Unwanted pests arrive in comfort
From Biosecurity Magazine - Issue 79, November 2007.
Recent reports by MAF's Investigation and Diagnostic Centre (IDC) have shown that wooden furniture imported from Asia (particularly China) poses a significant biosecurity risk to New Zealand. The Biosecurity Monitoring Group has taken apart a sample of imported lounge suites from China and Malaysia to find out how many pests are getting an armchair ride across the border. They found that, while there was plenty of evidence of poor-quality construction materials and hitchhiking pests, voluntary fumigation of the furniture by importers is keeping the pest risk low.
Since 1988 there have been 83 detections of exotic organisms associated with imported furniture entering New Zealand of which 41 percent came from China, Indonesia and Thailand. Over half of these detections occurred post-border after biosecurity clearance had been issued, with many being detected by members of the public.
Signs of infestation on internal sections
On several occasions, IDC investigators discovered wood-borer tracks and holes covered up with putty. Further investigations noted that some Chinese furniture manufacturers put good quality (unblemished) wood on visible surfaces, and poor quality (insect damaged and occasionally bark covered) timber in internal sections of the furniture. This practice led the IDC to believe that unseen internal timber used in the manufacture of upholstered furniture is likely to be of poor quality and therefore of higher risk of being contaminated.
The high numbers of imported couches (about 40,000 couches from China and Malaysia in 2005), coupled with the potential for poor-quality, infested materials led to a concern that upholstered furniture could be an important pathway for pests and pathogens that posed a risk to New Zealand's forestry sector. As a result, a joint project was initiated between the Biosecurity Monitoring Group (BMG) and IDC Incursion Investigation, Plants and Environment team to determine the level of contaminated wood used in imported Chinese and Malaysian upholstered furniture.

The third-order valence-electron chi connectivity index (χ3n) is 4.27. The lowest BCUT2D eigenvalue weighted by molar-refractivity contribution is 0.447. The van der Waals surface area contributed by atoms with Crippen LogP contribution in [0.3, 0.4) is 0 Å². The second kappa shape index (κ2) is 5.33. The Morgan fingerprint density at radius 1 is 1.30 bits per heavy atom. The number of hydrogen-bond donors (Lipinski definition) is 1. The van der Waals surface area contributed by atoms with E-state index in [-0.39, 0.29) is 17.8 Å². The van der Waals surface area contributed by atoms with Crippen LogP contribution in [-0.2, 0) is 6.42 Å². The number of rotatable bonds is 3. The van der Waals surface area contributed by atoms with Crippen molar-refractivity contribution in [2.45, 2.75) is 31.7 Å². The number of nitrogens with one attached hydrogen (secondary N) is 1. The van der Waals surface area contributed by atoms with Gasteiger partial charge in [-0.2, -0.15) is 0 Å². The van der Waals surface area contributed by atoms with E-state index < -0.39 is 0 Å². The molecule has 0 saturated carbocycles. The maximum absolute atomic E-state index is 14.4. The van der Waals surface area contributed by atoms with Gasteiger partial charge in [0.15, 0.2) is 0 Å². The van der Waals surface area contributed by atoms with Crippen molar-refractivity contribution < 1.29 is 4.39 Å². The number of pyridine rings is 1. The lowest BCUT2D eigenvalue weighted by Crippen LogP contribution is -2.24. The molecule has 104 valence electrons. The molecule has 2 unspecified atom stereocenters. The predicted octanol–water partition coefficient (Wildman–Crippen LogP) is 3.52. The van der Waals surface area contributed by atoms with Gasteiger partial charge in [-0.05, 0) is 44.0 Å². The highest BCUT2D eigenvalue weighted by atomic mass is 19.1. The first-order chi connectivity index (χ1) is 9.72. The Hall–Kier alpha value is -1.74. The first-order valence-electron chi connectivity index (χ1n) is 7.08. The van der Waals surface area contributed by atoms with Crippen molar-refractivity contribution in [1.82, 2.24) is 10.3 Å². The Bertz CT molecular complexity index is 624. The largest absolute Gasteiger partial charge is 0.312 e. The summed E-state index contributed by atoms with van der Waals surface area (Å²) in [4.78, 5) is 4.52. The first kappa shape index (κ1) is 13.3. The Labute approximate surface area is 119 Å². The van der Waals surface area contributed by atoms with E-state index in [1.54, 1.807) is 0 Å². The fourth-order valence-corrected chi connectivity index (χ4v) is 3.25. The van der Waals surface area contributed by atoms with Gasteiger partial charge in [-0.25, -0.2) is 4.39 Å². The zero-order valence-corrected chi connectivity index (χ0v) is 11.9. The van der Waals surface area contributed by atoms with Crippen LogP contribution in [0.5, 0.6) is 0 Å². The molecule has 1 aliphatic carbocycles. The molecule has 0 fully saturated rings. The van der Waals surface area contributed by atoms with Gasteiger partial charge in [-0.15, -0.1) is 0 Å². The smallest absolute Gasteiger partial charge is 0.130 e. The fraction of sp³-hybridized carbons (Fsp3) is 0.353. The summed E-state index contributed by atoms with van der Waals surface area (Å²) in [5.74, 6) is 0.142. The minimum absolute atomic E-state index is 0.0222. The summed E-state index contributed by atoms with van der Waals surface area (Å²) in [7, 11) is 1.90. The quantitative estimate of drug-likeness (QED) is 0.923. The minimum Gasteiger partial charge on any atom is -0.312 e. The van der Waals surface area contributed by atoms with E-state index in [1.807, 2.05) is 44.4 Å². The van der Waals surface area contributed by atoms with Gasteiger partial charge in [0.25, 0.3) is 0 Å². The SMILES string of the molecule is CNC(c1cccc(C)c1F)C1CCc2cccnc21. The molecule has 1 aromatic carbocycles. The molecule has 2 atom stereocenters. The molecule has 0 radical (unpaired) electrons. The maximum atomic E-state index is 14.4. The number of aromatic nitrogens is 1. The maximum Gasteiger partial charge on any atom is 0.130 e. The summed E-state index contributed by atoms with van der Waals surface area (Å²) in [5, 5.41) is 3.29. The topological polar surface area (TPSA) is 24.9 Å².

Survey initiated – poor quality materials in furniture
A total of 37 lounge suites, comprising 51 individual items, were purchased from retailers who routinely import couches from China and Malaysia. The BMG survey team systematically inspected each item, beginning with the complete piece of furniture and progressively removing the outer covering and padding (Figure 1). All contaminants found were collected for identification. Small samples of each type of timber were also collected from each item of furniture for wood identification.
The first thing the surveyors found was that the construction materials used were of poor quality. A number of couches were constructed from undressed and dirty timber (even the occasional tree branch – see Figure 2), and some were heavily contaminated with borer holes and bark (Figure 3).